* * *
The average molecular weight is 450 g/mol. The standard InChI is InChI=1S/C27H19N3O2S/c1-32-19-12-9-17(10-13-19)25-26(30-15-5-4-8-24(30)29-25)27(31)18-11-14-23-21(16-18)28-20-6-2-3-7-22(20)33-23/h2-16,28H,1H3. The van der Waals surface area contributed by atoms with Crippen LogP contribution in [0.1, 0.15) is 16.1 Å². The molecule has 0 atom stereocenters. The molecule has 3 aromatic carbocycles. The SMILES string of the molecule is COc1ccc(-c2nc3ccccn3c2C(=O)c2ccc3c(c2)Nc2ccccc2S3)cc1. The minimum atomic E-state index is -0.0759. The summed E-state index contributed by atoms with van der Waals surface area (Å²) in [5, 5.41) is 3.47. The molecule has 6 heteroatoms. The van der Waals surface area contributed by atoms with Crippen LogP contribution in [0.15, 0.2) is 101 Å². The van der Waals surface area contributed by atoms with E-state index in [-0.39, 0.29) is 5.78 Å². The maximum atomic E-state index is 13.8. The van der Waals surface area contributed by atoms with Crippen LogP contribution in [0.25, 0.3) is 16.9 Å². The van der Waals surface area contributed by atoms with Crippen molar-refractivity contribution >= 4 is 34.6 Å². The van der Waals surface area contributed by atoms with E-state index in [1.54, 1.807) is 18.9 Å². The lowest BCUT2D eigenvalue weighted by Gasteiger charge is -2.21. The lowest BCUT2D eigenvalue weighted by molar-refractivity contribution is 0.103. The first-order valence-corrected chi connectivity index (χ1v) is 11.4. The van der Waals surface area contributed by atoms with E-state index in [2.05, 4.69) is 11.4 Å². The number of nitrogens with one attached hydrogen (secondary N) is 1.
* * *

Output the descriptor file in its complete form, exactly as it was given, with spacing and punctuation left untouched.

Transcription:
The average molecular weight is 450 g/mol. The standard InChI is InChI=1S/C27H19N3O2S/c1-32-19-12-9-17(10-13-19)25-26(30-15-5-4-8-24(30)29-25)27(31)18-11-14-23-21(16-18)28-20-6-2-3-7-22(20)33-23/h2-16,28H,1H3. The van der Waals surface area contributed by atoms with Crippen LogP contribution in [0.1, 0.15) is 16.1 Å². The molecule has 0 atom stereocenters. The molecule has 3 aromatic carbocycles. The SMILES string of the molecule is COc1ccc(-c2nc3ccccn3c2C(=O)c2ccc3c(c2)Nc2ccccc2S3)cc1. The minimum atomic E-state index is -0.0759. The summed E-state index contributed by atoms with van der Waals surface area (Å²) in [5, 5.41) is 3.47. The molecule has 6 heteroatoms. The van der Waals surface area contributed by atoms with Crippen LogP contribution in [0.15, 0.2) is 101 Å². The van der Waals surface area contributed by atoms with E-state index in [-0.39, 0.29) is 5.78 Å². The maximum atomic E-state index is 13.8. The van der Waals surface area contributed by atoms with Crippen LogP contribution in [0.25, 0.3) is 16.9 Å². The van der Waals surface area contributed by atoms with Crippen molar-refractivity contribution >= 4 is 34.6 Å². The van der Waals surface area contributed by atoms with E-state index in [1.54, 1.807) is 18.9 Å². The lowest BCUT2D eigenvalue weighted by Gasteiger charge is -2.21. The lowest BCUT2D eigenvalue weighted by molar-refractivity contribution is 0.103. The first-order valence-corrected chi connectivity index (χ1v) is 11.4. The van der Waals surface area contributed by atoms with E-state index in [2.05, 4.69) is 11.4 Å². The number of nitrogens with one attached hydrogen (secondary N) is 1.